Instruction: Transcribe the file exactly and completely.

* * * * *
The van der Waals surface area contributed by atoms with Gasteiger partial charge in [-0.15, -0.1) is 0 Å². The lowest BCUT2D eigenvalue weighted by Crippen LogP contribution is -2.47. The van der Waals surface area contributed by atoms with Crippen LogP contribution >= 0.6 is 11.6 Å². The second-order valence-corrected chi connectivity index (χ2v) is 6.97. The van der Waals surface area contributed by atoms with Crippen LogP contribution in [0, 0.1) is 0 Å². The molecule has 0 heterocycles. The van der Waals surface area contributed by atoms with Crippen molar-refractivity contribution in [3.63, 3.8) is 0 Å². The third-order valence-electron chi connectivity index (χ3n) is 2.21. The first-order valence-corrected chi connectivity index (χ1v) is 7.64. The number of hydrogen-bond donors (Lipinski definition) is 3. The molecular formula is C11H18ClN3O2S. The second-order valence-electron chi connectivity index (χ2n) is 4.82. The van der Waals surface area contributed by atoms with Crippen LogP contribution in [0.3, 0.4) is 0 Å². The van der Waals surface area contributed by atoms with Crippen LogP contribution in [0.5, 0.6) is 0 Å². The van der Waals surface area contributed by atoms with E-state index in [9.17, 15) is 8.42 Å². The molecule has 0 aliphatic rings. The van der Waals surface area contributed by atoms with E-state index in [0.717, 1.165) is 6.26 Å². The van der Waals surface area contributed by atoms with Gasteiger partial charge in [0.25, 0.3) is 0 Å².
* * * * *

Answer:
The van der Waals surface area contributed by atoms with Gasteiger partial charge in [-0.15, -0.1) is 0 Å². The lowest BCUT2D eigenvalue weighted by Crippen LogP contribution is -2.47. The van der Waals surface area contributed by atoms with Crippen LogP contribution >= 0.6 is 11.6 Å². The second-order valence-corrected chi connectivity index (χ2v) is 6.97. The van der Waals surface area contributed by atoms with Crippen LogP contribution in [0, 0.1) is 0 Å². The molecule has 0 heterocycles. The van der Waals surface area contributed by atoms with Crippen molar-refractivity contribution in [3.63, 3.8) is 0 Å². The third-order valence-electron chi connectivity index (χ3n) is 2.21. The first-order valence-corrected chi connectivity index (χ1v) is 7.64. The number of hydrogen-bond donors (Lipinski definition) is 3. The molecular formula is C11H18ClN3O2S. The second-order valence-electron chi connectivity index (χ2n) is 4.82. The van der Waals surface area contributed by atoms with Crippen LogP contribution in [0.3, 0.4) is 0 Å². The van der Waals surface area contributed by atoms with Crippen LogP contribution in [0.5, 0.6) is 0 Å². The van der Waals surface area contributed by atoms with E-state index in [9.17, 15) is 8.42 Å². The molecule has 0 aliphatic rings. The van der Waals surface area contributed by atoms with E-state index in [0.717, 1.165) is 6.26 Å². The van der Waals surface area contributed by atoms with Gasteiger partial charge in [0.25, 0.3) is 0 Å².